Penalty kicks have certainly been in the spotlight in this edition of the World Cup. A controversial call Sunday against Mexico defender Rafael Marquez on a foul against Netherland’s Arjen Robben in the penalty box led to Holland’s game-winning goal in stoppage time to send the Dutch through to the quarterfinals.
It was certainly not the first and it definitely won’t be the last questionable call that results in a spot kick. This is soccer. It happens.
What galls many — fans and critics alike — is the use of a penalty-kick shootout to decide a winner after 90 minutes of regulation and 30 minutes of overtime. Many like to use the examples of using free throws to decide a NBA playoff game or a home run derby to crown a baseball winner in postseason. Basically, the suggestion is that it is so easy to score a goal from 12 meters away with only the goalkeeper standing between two posts 24 feet apart.
The fact of the matter is, it’s not that easy. Ask Chile’s Gonzalo Jara, whose spot kick clanged off the right post, enabling host Brazil to escape with a shootout win in its round-of-16 game to send the Brazilians into the quarterfinals.
The problem with the basketball or baseball comparison is that it’s not exactly fair. It’s comparing apples to oranges. The difference is this: there is no defender in basketball trying to prevent a free throw from going in or a pitcher trying to get a batter out in the case of a home run contest. In a soccer shootout, the goalkeeper is there to defend the goal.
If you truly want to level the comparison, take the basketball scenario: how about stationing a defender just outside the key who is then allowed to try and block the free throw attempt? In the baseball situation, how about Aroldis Chapman and his 100 mph fastball used as the pitcher in a home run derby? Suddenly, neither scenario becomes all that easy.
I’m not a big fan of PKs to decide games. But for the health of the players, it seems the only logical way to do it. You can’t have these players, who are running the equivalent of five to six miles a game, continue playing until one team scores that golden goal. They would be dropping like flies. These player are absolutely drained after 120 minutes of play — both physically and mentally. Given the spotlight penalty kicks draw on the world’s biggest stage and the one-on-one drama between shooter and goalkeeper, it’s hard to ramp up any more pressure.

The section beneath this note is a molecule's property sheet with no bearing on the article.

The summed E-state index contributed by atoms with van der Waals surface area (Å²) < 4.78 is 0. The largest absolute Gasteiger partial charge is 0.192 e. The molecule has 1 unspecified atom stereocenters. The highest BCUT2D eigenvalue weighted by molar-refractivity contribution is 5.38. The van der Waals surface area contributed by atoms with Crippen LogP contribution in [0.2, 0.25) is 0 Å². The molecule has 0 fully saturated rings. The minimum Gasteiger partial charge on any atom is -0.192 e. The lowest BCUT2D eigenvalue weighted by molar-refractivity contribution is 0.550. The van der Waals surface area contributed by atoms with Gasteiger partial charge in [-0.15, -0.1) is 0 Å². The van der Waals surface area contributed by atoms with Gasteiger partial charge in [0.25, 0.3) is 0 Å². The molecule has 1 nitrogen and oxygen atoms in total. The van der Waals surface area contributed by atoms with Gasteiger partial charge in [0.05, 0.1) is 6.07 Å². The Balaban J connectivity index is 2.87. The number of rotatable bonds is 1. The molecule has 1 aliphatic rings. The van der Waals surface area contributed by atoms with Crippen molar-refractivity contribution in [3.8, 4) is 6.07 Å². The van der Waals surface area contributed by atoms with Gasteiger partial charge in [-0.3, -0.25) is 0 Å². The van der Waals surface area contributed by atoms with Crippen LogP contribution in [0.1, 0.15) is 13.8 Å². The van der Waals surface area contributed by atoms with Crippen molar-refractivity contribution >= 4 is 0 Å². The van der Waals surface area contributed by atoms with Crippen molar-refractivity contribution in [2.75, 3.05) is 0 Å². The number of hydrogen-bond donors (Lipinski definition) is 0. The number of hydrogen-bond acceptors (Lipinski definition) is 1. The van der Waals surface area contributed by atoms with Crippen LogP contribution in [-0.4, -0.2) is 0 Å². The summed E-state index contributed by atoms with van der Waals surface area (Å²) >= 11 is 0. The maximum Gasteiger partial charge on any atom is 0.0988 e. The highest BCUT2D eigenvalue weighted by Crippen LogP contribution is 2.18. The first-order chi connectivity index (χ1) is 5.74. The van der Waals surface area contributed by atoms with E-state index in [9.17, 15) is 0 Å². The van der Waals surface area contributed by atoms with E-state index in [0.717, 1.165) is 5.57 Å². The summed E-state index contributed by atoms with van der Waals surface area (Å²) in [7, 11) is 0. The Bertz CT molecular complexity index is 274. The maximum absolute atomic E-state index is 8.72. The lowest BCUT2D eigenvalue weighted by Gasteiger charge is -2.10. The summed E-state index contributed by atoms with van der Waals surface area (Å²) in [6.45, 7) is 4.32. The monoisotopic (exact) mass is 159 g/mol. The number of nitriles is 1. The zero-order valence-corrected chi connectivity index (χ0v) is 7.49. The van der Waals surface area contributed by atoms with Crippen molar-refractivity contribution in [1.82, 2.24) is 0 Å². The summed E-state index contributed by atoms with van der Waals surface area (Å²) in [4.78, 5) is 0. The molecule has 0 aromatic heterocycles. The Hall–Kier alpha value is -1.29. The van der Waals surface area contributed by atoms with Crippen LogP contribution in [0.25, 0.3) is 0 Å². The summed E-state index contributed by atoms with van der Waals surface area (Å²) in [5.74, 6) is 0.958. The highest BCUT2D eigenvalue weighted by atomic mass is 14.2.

Besides, anyone who watched “Happy Days” growing up knows how tough winning a basketball game at the free throw line can be. Just ask Richie Cunningham, who missed a free throw that would have sent his team into overtime.
Pressure can do funny things.
The San Francisco Giants’ free fall seems to be complete as the nine-and-a-half-game lead they had over the Dodgers at the beginning of June is now gone. The only question is: can they turn it around? That remains to be seen.
Despite losing 15 of their last 19, the Giants’ record during June was “only” 10-16. Given how poorly they played last month, a 10-16 record doesn’t really look all that bad.
Here’s the good news: the starting pitching, which was shaky for most of the season, appears to have rebounded in the last week, with all five starters giving the team quality starts. Another good aspect is Buster Posey has apparently found his swing as his batting average creeps toward the .300 mark.
The bad news? The clutch hitting has disappeared. All those two-out knocks that drove in runs? Gone. The team’s newfound power? Also seems to have abandoned them. The bullpen, the group that carried the team in the season’s first two months, is in shambles, with closer Sergio Romo embodying those problems.
Injures to Brandon Belt and Angel Pagan have been bigger than initially thought. I still can’t get over how bad the Giants are without Pagan at the top of the lineup. We saw it last year and it’s happening again this season.
All that being said, however, the Giants are still 10 games over .500 and are still, technically, in first place, just percentage points ahead of Los Angeles, who has played two more games. Now the season enters to dog days of summer. Let’s see if the Giants can turn things around in July before giving up on them.
Boy, the way he is rising up the ranks, Jason Kidd may be a NBA team owner in a couple of years. Kidd, who has been fawned over since being a freshman at St. Joseph’s High School in Alameda, retired following the 2012-13 NBA season and walked right into the role of head coach with the Brooklyn Nets this past season, without a lick of coaching experience.
After guiding the Nets to their first playoff appearance since 2007, Kidd decided he wanted more power within the organization, with reports indicating he wanted to run basketball operations. When the Nets’ billionaire owner Mikhail Prokhorov balked, Kidd instigated a “trade” to Milwaukee. Apparently the Bucks only got Kidd to coach the team, but rest assured it won’t be long before he wants more power.
Nathan Mollat can be reached by email: email@example.com or by phone: 344-5200 ext. 117. He can also be followed on Twitter @CheckkThissOutt.